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Re: Classification: A Definition



Tim Williams wrote:


I would have said the same thing (though perhaps not as articulately as Jerry). At the end of the day, phylogenetic nomenclature does "classify" organisms, insofar as taxa are grouped by common descent to produce a hierarchy. _Tyrannosaurus_ is inside Tyrannosauridae, which is inside Coelurosauria, which is inside Theropoda, and so on... Similarly, _Passer_ is inside Passeridae, which is inside Passeriformes, which is inside Aves, which is inside Coelurosauria, and so on...


Hear, hear. The question is, if you're not putting together the phylocode as an alternative classification system, then why are you doing it?


As for the example of protists (which also surfaced on this list), the old "Protista" is the poster child for just how BAD the Linnaean system was (and still is). Not only did the "Protista" concept vastly understate the huge phylogenetic diversity of single-celled eukaryotes, but we even had a situation where certain protists were classified as BOTH animals and plants (e.g., _Euglena_). The latter was a product of grouping organisms based on "key features" or "gross physical similarities" (as Jerry puts it). Euglenids moved and fed like animals, but they also possessed chlorophyll like plants, therefore they got put into both Animalia and Plantae.



Hang on, I think this is a little unfair on Linnaeanists. Whilst the old system was absolutely and horribly biased towards multicellular eukaryotes, I don't think it's fair to say that this was due to the ills of the Linnaean system. I think that the available technologies were more of a factor in this - without a damned good light microscope, the incredible differences in cellular organisation between Homo, Amoeba, Paramecium, and a bacterium aren't as obvious as we know them to be today. The two kingdom classification that many of us were taught (I still shudder at the thought of it - I remember my high school biology teacher talking about Euglena: "it's a plant! No, it's an animal. No, wait...") was a result of ignorance stemming from the lack of the right tools, not the fault of the classification system.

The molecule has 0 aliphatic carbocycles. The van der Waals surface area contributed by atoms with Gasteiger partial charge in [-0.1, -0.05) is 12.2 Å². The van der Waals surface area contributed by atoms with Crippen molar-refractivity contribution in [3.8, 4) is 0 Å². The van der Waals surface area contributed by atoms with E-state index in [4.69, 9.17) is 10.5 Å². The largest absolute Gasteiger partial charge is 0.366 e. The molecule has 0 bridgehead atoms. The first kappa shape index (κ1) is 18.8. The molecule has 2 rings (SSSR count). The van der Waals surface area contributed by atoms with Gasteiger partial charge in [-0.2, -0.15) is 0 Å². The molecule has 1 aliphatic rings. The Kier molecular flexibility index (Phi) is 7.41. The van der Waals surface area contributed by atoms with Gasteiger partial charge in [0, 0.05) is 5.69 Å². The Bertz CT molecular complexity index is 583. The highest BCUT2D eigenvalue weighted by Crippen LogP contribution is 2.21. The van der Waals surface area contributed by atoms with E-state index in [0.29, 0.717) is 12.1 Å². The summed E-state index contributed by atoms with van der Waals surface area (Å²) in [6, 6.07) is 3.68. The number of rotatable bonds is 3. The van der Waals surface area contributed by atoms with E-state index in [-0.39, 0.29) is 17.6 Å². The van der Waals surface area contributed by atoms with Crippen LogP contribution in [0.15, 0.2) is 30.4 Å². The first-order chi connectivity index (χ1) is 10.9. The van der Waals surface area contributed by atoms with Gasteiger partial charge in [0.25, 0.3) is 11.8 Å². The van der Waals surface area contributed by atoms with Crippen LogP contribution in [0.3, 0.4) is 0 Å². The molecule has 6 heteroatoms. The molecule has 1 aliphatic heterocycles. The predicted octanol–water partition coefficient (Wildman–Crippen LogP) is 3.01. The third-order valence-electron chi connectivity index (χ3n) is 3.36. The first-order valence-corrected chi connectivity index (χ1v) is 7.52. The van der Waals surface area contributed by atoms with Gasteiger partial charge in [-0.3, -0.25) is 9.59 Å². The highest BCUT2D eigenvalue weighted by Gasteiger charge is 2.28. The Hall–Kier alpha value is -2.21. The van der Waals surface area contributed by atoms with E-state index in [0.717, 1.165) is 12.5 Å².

It was only when we were able to appreciate the vast range of cellular anatomy in eukaryotes, thanks to the uptake of electron microscopy, and the profound differences in biochemistry between the prokaryotes and eukaryotes, that people realised that the old system wasn't an accurate representation of life's diversity. And the attempts to address this - the three kingdom, the five kingdom, and then Woese's three domain system - were all made within a traditional Linnaean framework. Even though Woese used results from molecular biology to highlight the existance of an important new clade, his proposed classification explicitly used ranks to accomodate the deepest divisions in the tree of life. So to claim that our improved understanding of basic diversity is thanks to people abandoning Linnaeus is something I would dispute. Insistance of the importance recognising major monophyletic groups? Sure. Committment to abandoning ranks? No.

Of course, if Margulis is right about the eukaryote cytoskeleton being a result of endosymbiosis with a spirochaete-type bacteria, then the Eucarya are merely a symbiosis between one branch of the Bacteria and one branch of the Archea. I'm still confused about how the Phylocode will deal with these sorts of tree topologies; if the e.g. Archea includes all of its descendants, including the Eukarya, and the Eukarya include the descendants of one branch of the Spirochaetes, then surely the clade that contains all spirochaetes contains the Eukarya (which are a subclade of the Archaea) as well. So how does the Archaea not contain the Spirochaeta and the Spirochaeta not contain the Archaea? Maybe there's a simple way for a logical system based around divergent branching patterns to deal with convergent branching episodes: I just haven't figured out how it works. Maybe I should just read the Phylocode - does it cover this issue?

Cheers
Col


-- ***************** Colin McHenry School of Engineering (Mechanical Engineering) University of Newcastle Callaghan NSW 2308 Australia Tel: +61 2 4921 8879 Fax: + 61 2 4921 6946

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